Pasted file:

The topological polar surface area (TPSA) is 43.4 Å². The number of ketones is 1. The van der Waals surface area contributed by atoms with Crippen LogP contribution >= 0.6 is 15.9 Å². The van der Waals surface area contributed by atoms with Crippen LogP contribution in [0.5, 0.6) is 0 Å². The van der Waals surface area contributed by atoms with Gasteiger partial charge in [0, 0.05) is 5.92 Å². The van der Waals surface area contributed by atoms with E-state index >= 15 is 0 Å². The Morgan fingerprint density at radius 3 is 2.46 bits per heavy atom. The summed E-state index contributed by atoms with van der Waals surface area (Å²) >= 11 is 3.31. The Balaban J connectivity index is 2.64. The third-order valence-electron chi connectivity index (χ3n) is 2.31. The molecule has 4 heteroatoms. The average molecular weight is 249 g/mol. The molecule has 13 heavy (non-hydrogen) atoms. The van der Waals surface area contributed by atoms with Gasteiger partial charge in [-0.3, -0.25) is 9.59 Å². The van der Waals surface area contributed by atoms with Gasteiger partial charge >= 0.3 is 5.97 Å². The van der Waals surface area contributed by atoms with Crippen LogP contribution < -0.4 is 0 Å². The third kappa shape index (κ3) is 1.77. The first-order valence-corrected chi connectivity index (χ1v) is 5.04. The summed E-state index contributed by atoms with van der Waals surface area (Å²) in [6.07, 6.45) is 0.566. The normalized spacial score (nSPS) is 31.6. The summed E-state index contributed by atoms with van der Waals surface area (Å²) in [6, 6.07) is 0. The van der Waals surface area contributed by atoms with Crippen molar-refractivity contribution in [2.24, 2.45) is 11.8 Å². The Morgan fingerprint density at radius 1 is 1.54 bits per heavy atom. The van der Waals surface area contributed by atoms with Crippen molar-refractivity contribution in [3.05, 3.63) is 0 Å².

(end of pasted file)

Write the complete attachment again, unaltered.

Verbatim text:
The topological polar surface area (TPSA) is 43.4 Å². The number of ketones is 1. The van der Waals surface area contributed by atoms with Crippen LogP contribution >= 0.6 is 15.9 Å². The van der Waals surface area contributed by atoms with Crippen LogP contribution in [0.5, 0.6) is 0 Å². The van der Waals surface area contributed by atoms with Gasteiger partial charge in [0, 0.05) is 5.92 Å². The van der Waals surface area contributed by atoms with E-state index >= 15 is 0 Å². The Morgan fingerprint density at radius 3 is 2.46 bits per heavy atom. The summed E-state index contributed by atoms with van der Waals surface area (Å²) >= 11 is 3.31. The Balaban J connectivity index is 2.64. The third-order valence-electron chi connectivity index (χ3n) is 2.31. The molecule has 4 heteroatoms. The average molecular weight is 249 g/mol. The molecule has 13 heavy (non-hydrogen) atoms. The van der Waals surface area contributed by atoms with Gasteiger partial charge in [-0.3, -0.25) is 9.59 Å². The van der Waals surface area contributed by atoms with Gasteiger partial charge >= 0.3 is 5.97 Å². The van der Waals surface area contributed by atoms with Crippen LogP contribution < -0.4 is 0 Å². The third kappa shape index (κ3) is 1.77. The first-order valence-corrected chi connectivity index (χ1v) is 5.04. The summed E-state index contributed by atoms with van der Waals surface area (Å²) in [6.07, 6.45) is 0.566. The normalized spacial score (nSPS) is 31.6. The summed E-state index contributed by atoms with van der Waals surface area (Å²) in [6, 6.07) is 0. The van der Waals surface area contributed by atoms with Crippen molar-refractivity contribution in [2.24, 2.45) is 11.8 Å². The Morgan fingerprint density at radius 1 is 1.54 bits per heavy atom. The van der Waals surface area contributed by atoms with Crippen molar-refractivity contribution in [3.05, 3.63) is 0 Å².